Concussion Diagnoses Rise with Awareness and “Return to Play” Laws
By Sandra Dalton, Staff Writer
A recent study found that concussion diagnoses rose significantly between 2010 and 2015. That does not necessarily mean that the actual number of concussions rose during that period of time. It is more likely that more people with concussions are seeking medical evaluation. The study authors believe that new laws, designed to protect young athletes, have driven the increase in diagnoses, and the timing certainly fits. The numbers sound scary, but may actually be a good sign. Hopefully the new laws and a greater awareness among the general public will ultimately lead to a decrease in concussions, especially repeat concussions. Until then, the fact that more traumatic brain injury (TBI) victims know that they are injured, and have the opportunity to get the proper treatment, is an improvement.
The Concussion Study
The study looked at Blue Cross and Blue Shield (BCBS) companies’ national medical claims data from 2010 through 2015. Some highlights from the results include:
- 43% increase in concussion diagnoses in the U.S. during the study period
- 71% increase in patients 10 through 19 years of age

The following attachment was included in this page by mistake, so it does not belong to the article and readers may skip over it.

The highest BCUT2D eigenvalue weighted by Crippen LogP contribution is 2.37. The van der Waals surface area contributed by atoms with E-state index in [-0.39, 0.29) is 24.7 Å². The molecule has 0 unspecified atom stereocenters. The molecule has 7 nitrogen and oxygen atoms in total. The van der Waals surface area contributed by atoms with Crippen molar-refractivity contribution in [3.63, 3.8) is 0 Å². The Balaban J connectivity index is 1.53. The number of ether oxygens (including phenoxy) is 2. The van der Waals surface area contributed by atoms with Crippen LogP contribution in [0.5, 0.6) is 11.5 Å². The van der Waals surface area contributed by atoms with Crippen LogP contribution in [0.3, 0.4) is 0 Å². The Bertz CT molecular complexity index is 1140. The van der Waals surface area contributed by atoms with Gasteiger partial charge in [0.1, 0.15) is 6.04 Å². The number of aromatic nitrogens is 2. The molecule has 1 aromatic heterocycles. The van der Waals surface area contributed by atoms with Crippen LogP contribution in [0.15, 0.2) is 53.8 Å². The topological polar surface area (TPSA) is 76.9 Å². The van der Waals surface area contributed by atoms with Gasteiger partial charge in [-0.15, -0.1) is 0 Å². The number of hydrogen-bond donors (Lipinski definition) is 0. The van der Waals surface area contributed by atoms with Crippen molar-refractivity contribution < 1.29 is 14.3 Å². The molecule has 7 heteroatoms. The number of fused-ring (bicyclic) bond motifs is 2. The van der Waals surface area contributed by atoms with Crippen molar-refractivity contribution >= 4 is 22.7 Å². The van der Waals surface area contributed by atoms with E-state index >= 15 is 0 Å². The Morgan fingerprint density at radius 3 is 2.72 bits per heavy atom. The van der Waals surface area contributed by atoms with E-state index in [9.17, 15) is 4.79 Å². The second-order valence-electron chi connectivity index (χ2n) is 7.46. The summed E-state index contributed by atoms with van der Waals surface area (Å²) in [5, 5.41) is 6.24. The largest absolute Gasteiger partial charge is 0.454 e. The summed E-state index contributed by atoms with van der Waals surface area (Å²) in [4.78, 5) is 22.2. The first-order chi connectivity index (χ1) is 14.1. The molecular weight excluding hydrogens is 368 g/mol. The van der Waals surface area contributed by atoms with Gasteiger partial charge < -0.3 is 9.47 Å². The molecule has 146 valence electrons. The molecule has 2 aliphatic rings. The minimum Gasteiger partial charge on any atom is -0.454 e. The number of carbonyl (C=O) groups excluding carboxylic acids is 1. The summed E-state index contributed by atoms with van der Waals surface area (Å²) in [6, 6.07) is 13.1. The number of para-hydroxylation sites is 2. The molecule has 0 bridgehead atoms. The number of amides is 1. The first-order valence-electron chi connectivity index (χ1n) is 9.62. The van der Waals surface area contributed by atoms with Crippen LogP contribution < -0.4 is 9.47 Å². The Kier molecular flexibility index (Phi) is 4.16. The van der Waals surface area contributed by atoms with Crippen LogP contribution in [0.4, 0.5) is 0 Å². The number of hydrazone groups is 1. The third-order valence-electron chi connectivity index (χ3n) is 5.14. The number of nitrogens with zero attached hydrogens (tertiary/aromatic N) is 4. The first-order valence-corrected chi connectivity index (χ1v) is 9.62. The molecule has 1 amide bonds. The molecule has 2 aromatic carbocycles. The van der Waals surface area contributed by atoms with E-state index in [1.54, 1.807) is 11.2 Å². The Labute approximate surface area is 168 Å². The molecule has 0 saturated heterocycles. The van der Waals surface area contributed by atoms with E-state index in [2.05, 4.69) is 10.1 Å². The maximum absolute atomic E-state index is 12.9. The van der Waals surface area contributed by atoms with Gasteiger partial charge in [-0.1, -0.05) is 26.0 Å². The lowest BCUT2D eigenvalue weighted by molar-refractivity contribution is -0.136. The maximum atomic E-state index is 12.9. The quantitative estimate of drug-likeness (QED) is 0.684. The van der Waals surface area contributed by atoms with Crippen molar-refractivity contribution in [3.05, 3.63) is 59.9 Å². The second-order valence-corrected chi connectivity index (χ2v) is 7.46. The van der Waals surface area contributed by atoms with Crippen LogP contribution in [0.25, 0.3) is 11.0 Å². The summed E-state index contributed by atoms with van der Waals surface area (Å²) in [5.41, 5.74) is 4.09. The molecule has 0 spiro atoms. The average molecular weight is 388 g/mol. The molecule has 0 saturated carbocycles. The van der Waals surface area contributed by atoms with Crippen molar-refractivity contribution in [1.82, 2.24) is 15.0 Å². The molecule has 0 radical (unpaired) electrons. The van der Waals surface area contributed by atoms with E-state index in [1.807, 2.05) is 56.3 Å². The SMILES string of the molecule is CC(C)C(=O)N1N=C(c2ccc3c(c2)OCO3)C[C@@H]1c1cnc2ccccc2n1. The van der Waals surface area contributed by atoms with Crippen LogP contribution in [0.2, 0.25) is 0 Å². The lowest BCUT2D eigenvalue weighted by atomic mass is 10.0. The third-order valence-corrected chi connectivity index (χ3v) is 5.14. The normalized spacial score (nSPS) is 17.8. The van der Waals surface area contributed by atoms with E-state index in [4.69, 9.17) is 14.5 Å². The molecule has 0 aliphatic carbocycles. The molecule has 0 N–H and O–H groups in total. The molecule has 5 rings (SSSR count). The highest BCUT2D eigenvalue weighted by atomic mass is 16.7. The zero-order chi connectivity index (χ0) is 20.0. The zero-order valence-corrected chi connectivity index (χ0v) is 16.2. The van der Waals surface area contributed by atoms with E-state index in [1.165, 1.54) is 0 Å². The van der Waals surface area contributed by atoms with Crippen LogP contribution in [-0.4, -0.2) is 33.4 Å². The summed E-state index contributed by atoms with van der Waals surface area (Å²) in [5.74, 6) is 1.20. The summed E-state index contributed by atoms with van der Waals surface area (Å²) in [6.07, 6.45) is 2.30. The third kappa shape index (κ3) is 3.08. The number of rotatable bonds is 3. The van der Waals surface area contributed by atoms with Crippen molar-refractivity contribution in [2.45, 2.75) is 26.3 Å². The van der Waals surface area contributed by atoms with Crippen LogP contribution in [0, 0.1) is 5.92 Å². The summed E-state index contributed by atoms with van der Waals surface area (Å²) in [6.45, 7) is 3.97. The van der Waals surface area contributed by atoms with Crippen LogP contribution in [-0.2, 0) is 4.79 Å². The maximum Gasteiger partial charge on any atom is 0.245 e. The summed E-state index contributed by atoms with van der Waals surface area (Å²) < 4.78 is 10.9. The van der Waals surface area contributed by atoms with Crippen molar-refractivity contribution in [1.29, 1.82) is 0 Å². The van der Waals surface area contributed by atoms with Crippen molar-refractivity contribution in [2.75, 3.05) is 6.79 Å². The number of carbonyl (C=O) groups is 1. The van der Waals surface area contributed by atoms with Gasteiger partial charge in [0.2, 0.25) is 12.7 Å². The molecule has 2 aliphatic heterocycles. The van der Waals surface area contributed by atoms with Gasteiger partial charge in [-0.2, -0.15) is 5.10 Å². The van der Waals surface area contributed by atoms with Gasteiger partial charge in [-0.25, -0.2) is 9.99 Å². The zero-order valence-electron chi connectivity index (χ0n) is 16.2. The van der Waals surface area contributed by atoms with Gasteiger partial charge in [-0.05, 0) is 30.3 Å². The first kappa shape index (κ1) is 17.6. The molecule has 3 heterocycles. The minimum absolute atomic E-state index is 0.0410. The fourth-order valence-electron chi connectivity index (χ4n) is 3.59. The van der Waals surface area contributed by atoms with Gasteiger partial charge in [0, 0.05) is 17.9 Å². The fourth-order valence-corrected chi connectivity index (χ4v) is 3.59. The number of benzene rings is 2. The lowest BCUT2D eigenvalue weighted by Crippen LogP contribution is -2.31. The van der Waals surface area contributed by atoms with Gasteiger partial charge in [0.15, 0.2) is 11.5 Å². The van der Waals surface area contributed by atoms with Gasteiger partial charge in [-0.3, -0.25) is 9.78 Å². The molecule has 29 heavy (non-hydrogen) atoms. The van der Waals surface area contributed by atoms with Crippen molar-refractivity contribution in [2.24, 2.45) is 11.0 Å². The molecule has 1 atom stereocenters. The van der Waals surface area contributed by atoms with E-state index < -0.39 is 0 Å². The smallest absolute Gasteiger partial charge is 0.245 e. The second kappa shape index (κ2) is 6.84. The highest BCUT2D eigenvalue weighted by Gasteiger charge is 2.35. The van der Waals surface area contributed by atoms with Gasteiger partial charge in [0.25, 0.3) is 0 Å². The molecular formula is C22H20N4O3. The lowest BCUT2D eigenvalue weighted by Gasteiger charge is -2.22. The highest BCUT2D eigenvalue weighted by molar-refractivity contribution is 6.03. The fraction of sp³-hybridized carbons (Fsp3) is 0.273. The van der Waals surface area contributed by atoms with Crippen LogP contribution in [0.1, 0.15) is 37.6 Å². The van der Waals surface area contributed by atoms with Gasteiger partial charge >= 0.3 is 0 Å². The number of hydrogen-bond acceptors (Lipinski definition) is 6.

- 26% increase in patients aged 20 through 64
- Concussion diagnoses in patients 10 through 19 peak in the fall
- Also during the fall, concussion diagnoses in young males are nearly double that of young females
The percentage of concussion victims who were diagnosed with post-concussive syndrome (PCS) also rose. In fact, it nearly doubled. In young people, males and females were equally likely to be diagnosed with PCS after suffering a concussion. In the 20 to 64 age range, however, women were 60% more likely than men to be diagnosed with PCS.
In 2009, the Zachery Lystedt Law was enacted in Washington State. By the beginning of 2014, all 50 states had adopted “return-to-play” laws to protect youth athletes. The laws are different in each state, but the basic concept is the same. Kids are no longer allowed to “shake it off” and return to play after a head injury when playing school sports. If they show signs of a concussion they must receive medical clearance before they can return to play.
The goal of return-to-play laws is to prevent second impact syndrome (SIS). SIS is often fatal and those who survive can be permanently disabled. SIS occurs when someone who is still healing from a concussion suffers a second concussion. The second impact can be relatively minor.
Another change that may have encouraged more people to get checked out after a suspected concussion is awareness of chronic traumatic encephalopathy (CTE) in football players.
If you or someone you love has been harmed as a result of being allowed to return to play too soon after a sports injury, you can learn more about your rights and how you can recover damages for your losses by searching our directory to find a lawyer near you.